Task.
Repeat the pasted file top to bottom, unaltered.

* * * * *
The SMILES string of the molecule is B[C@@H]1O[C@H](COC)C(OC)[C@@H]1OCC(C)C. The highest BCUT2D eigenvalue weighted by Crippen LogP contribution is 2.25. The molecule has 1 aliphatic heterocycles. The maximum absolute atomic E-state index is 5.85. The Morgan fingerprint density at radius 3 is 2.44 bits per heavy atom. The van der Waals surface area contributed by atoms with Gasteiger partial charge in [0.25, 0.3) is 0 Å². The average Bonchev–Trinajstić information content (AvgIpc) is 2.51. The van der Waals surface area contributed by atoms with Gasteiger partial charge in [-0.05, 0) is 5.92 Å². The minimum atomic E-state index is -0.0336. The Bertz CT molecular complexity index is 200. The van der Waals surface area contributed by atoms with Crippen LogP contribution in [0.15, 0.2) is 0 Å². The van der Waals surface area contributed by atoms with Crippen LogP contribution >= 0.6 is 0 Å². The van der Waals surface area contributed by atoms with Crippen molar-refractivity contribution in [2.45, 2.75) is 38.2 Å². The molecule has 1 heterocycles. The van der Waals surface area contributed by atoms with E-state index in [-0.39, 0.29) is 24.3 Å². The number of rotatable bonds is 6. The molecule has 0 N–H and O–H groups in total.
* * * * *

The SMILES string of the molecule is B[C@@H]1O[C@H](COC)C(OC)[C@@H]1OCC(C)C. The highest BCUT2D eigenvalue weighted by Crippen LogP contribution is 2.25. The molecule has 1 aliphatic heterocycles. The maximum absolute atomic E-state index is 5.85. The Morgan fingerprint density at radius 3 is 2.44 bits per heavy atom. The van der Waals surface area contributed by atoms with Gasteiger partial charge in [0.25, 0.3) is 0 Å². The average Bonchev–Trinajstić information content (AvgIpc) is 2.51. The van der Waals surface area contributed by atoms with Gasteiger partial charge in [-0.05, 0) is 5.92 Å². The minimum atomic E-state index is -0.0336. The Bertz CT molecular complexity index is 200. The van der Waals surface area contributed by atoms with Crippen LogP contribution in [0.15, 0.2) is 0 Å². The van der Waals surface area contributed by atoms with Crippen LogP contribution >= 0.6 is 0 Å². The van der Waals surface area contributed by atoms with Crippen molar-refractivity contribution in [2.45, 2.75) is 38.2 Å². The molecule has 1 heterocycles. The van der Waals surface area contributed by atoms with E-state index in [-0.39, 0.29) is 24.3 Å². The number of rotatable bonds is 6. The molecule has 0 N–H and O–H groups in total.